Even so, rehabilitating Joiner — or, worse, making voters not care about his indiscretions — is an achievement so breathtaking, if Fasano’s next act were to cause white tigers and hippos to fly in formation the length of State Road 54 from New Port Richey to Zephyrhills, no one would raise an eyebrow.

And he did it all while conveniently removing a potential rival from challenging his future re-election plans. You could look it up.

Joiner made plain his preference would be to run for tax collector while acknowledging that, with Fasano ensconced, that door seemed firmly shut. Now a potential problem — a younger man with ambition — has been positioned, if he subdues little-known Dade City Democrat and real estate broker Jon Sidney Larkin in November, to run a new agency and while being converted into an indebted ally. You don’t get that sort of twofer every election cycle.

Beyond its lopsided margin, what is particularly remarkable about Joiner’s primary triumph is its geographic scope.

You would expect a New Port Richey resident backed by prominent west-county policymakers to do well in his backyard, and Joiner did. A Pasco County supervisor of elections map showing a precinct-by-precinct breakdown indicates a Joiner wave stretching virtually uninterrupted from the Gulf of Mexico to U.S. 41/Land O’ Lakes Boulevard.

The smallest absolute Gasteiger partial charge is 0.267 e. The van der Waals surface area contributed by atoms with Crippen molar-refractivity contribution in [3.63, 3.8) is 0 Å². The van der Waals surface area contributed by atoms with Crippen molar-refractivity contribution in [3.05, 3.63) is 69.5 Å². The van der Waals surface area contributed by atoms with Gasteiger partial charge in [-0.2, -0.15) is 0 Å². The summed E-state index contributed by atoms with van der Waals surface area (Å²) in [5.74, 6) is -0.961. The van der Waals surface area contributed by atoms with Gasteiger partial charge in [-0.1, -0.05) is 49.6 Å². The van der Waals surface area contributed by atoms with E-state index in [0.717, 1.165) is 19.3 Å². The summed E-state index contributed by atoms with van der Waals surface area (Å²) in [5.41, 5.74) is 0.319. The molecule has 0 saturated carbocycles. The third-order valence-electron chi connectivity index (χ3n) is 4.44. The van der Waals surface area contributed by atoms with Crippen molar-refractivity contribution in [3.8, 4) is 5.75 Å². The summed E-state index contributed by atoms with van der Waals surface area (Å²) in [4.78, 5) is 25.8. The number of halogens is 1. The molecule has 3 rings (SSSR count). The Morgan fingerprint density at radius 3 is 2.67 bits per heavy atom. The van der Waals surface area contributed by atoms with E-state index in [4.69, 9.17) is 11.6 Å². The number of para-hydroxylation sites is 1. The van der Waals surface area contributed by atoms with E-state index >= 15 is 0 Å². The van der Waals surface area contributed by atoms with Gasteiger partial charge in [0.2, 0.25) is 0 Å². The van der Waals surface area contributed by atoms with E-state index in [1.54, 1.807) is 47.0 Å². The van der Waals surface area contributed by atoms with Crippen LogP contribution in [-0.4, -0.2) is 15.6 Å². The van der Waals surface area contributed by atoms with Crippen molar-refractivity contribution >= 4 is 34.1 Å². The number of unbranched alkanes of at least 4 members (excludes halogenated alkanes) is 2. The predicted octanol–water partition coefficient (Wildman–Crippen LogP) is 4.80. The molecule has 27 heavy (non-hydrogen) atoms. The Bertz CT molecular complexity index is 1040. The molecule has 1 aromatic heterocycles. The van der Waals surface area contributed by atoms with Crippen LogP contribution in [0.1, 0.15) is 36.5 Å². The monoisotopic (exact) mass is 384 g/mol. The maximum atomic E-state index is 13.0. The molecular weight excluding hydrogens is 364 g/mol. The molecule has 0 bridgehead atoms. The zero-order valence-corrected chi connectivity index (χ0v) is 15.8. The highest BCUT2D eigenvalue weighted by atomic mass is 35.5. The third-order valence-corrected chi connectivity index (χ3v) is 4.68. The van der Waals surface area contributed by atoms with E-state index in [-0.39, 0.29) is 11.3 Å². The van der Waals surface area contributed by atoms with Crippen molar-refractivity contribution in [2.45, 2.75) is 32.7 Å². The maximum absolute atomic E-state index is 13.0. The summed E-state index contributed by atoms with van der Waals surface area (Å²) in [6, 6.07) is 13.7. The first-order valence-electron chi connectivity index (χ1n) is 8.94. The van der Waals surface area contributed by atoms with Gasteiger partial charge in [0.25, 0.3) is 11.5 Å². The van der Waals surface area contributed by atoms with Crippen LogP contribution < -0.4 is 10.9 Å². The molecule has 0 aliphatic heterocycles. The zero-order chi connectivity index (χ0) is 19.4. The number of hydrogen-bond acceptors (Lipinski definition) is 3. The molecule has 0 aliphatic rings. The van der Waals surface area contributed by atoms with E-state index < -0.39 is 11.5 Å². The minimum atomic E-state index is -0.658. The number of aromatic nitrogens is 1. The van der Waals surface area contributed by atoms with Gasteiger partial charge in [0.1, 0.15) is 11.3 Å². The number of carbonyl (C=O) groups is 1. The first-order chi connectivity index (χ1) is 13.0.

But what happened on the other side that reveals, startlingly, the tale of Fasano’s influence. I mean, we’d seen evidence of his considerable sway on the broad county’s west side, when his appointment as tax collector, in June 2013, to succeed the late Mike Olson — the last Democrat to hold countywide office — triggered a special election for his seat in the Florida House.

Fasano’s divorce from Tallahassee was mutually satisfying. He’d been eyeing a constitutional office opportunity back home, and both Gov. Rick Scott and House GOP leadership were weary of his ever-increasing maverick status. But in a delicious episode of being careful of what you wish for, Fasano leaped over party lines to support Democrat Amanda Murphy, who narrowly defeated Corcoran’s choice, former Florida Gator defensive tackle Bill Gunter.

The question in the property assessor’s race was whether the Commutative Property of Fasano would play in the East. Come Election Day, the answer rocked Pasco’s political Richter scale.

In the end, Schrader’s support scarcely extended beyond his home base, the mostly rural northeast quadrant of the county. With exceptions in just a few master-planned villages where newcomers gather, fast-growing Wesley Chapel in the heart of the county rejected Schrader almost entirely. And, cutting Schrader off on his southeastern flank, Joiner dominated in Zephyrhills.

How bad was it?